Alabama High School Student Names NASA’s Mars Helicopter
COLUMBUS, Ohio (April 29, 2020)—Destined to become the first aircraft to attempt powered flight on another planet, NASA's Mars Helicopter officially has received a new name: Ingenuity.
Vaneeza Rupani, a junior at Tuscaloosa County High School in Northport, Alabama, came up with the name and the motivation behind it during NASA's "Name the Rover" essay contest. The contest was organized by the space agency, Battelle, and Future Engineers.
"The ingenuity and brilliance of people working hard to overcome the challenges of interplanetary travel are what allow us all to experience the wonders of space exploration," Rupani wrote in her contest submission. "Ingenuity is what allows people to accomplish amazing things, and it allows us to expand our horizons to the edges of the universe."
Battelle will help support Rupani’s travel costs to attend the launch of Perseverance, or a future Mars rover event.
Rupani's essay was among 28,000 submitted to NASA by K-12 students from every U.S. state and territory recommending names for the next Mars rover. Battelle’s portfolio of STEM schools and STEM networks promoted the contest, along with partners including the Conrad Foundation, National Science Teaching Association, the Association of Science-Technology Centers, and the STEM Next Opportunity Fund. Battelle and partners promoted the event through conference presentations, webinars for educators, social media and other challenges. NASA chose Battelle and Future Engineers to manage the naming contest through a competitive request for proposals in 2019.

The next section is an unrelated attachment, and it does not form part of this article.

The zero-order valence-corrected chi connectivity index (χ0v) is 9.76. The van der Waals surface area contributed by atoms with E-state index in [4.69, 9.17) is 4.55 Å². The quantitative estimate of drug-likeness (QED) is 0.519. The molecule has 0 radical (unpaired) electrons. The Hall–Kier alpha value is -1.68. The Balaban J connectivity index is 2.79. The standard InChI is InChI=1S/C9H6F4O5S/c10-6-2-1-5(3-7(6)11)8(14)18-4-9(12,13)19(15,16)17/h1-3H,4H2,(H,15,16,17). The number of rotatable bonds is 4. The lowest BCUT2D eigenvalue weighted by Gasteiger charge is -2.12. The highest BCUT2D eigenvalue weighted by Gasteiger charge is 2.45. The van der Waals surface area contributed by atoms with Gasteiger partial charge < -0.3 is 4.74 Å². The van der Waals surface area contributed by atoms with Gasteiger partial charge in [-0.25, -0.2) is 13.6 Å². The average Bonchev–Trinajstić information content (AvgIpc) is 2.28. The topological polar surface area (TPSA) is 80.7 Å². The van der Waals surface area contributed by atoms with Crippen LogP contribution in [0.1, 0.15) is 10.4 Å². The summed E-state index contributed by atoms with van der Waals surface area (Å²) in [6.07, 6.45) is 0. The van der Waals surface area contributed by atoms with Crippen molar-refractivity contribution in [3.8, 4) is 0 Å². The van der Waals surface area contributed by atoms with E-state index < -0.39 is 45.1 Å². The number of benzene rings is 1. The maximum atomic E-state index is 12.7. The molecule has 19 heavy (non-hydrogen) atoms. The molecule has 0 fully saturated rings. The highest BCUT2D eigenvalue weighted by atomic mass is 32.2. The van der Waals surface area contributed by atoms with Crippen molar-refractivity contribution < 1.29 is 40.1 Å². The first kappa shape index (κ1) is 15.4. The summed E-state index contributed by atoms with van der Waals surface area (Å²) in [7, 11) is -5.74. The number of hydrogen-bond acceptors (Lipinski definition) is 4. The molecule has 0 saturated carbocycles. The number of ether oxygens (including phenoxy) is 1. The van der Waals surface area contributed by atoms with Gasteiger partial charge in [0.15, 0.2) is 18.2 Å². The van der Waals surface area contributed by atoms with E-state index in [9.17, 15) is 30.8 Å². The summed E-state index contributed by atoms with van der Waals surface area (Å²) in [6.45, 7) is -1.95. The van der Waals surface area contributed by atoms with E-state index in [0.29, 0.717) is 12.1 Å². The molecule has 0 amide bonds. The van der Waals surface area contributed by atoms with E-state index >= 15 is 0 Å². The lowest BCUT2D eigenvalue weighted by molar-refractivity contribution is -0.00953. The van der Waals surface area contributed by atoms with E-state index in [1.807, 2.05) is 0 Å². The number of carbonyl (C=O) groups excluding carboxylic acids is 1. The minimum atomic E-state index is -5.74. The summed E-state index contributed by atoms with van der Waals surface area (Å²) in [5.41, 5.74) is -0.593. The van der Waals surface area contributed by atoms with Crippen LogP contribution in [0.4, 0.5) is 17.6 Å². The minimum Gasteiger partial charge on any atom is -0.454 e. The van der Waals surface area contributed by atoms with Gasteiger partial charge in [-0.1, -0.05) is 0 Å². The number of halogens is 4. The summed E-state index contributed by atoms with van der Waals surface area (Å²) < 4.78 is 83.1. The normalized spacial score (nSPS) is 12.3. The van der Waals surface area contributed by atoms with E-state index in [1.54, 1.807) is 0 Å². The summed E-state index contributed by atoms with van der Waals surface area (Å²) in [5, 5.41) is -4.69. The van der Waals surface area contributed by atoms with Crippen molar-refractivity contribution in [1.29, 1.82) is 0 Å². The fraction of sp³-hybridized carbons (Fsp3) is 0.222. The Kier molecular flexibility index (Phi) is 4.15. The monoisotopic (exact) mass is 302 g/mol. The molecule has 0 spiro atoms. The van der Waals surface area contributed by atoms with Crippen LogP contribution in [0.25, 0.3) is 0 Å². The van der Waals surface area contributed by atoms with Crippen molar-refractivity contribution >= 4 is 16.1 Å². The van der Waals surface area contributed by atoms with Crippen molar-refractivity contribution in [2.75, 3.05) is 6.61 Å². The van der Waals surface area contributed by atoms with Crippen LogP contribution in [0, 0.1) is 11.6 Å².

In March, NASA announced that seventh-grader Alexander Mather's essay earned him the honor of naming the rover Perseverance. But with so many good essays, it seemed fitting to also choose a name for the helicopter that will accompany the rover to Mars. So NASA officials went back to the submitted essays to choose a name for the helicopter. Thomas Zurbuchen, associate administrator of NASA's Science Mission Directorate, made the choice for the rover's name, and NASA Administrator Jim Bridenstine chose the name for the helicopter.
"Ingenuity encapsulates the values that our helicopter tech demo will showcase for everyone when it takes off next year as the first aircraft on another planet’s surface," said Bridenstine. "It took a lot of hard and ingenious work to get the helicopter ready and then placed on the rover, and there’s a lot more going to be required. I was happy we had another great name from the naming contest finalists from which I was able to select something so representative of this exciting part of our next mission to Mars."
NASA's Perseverance rover and Ingenuity helicopter are currently undergoing final assembly and checkout at the agency's Kennedy Space Center in Florida. They will launch on a United Launch Alliance Atlas V rocket from Space Launch Complex 41 at nearby Cape Canaveral Air Force Station in July and land at Mars' Jezero Crater on Feb. 18, 2021.
For more information about the mission, go to: https://mars.nasa.gov/mars2020/
Every day, the people of Battelle apply science and technology to solving what matters most. At major technology centers and national laboratories around the world, Battelle conducts research and development, designs and manufactures products, and delivers critical services for government and commercial customers. Headquartered in Columbus, Ohio since its founding in 1929, Battelle serves the national security, health and life sciences, and energy and environmental industries. For more information, visit www.battelle.org.